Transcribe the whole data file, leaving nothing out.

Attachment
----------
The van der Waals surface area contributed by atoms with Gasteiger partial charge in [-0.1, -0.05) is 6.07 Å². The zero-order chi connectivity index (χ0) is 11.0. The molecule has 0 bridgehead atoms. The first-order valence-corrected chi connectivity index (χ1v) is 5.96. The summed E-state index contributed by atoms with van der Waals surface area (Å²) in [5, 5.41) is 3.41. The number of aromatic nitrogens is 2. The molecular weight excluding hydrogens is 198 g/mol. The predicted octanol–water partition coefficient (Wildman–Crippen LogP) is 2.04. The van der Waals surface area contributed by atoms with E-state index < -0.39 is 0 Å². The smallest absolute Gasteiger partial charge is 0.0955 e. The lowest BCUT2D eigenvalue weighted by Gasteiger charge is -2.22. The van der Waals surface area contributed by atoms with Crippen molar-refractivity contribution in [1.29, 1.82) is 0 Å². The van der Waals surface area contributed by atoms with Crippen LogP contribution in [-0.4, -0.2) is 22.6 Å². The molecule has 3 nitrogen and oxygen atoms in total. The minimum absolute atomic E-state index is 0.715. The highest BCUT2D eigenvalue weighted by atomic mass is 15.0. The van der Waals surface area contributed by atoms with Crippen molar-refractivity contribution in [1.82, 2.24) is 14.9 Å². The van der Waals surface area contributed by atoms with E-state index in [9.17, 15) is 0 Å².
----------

The van der Waals surface area contributed by atoms with Gasteiger partial charge in [-0.1, -0.05) is 6.07 Å². The zero-order chi connectivity index (χ0) is 11.0. The molecule has 0 bridgehead atoms. The first-order valence-corrected chi connectivity index (χ1v) is 5.96. The summed E-state index contributed by atoms with van der Waals surface area (Å²) in [5, 5.41) is 3.41. The number of aromatic nitrogens is 2. The molecular weight excluding hydrogens is 198 g/mol. The predicted octanol–water partition coefficient (Wildman–Crippen LogP) is 2.04. The van der Waals surface area contributed by atoms with E-state index < -0.39 is 0 Å². The smallest absolute Gasteiger partial charge is 0.0955 e. The lowest BCUT2D eigenvalue weighted by Gasteiger charge is -2.22. The van der Waals surface area contributed by atoms with Crippen molar-refractivity contribution in [1.29, 1.82) is 0 Å². The van der Waals surface area contributed by atoms with Crippen LogP contribution in [-0.4, -0.2) is 22.6 Å². The molecule has 3 nitrogen and oxygen atoms in total. The minimum absolute atomic E-state index is 0.715. The highest BCUT2D eigenvalue weighted by atomic mass is 15.0. The van der Waals surface area contributed by atoms with Crippen molar-refractivity contribution in [1.82, 2.24) is 14.9 Å². The van der Waals surface area contributed by atoms with E-state index in [9.17, 15) is 0 Å².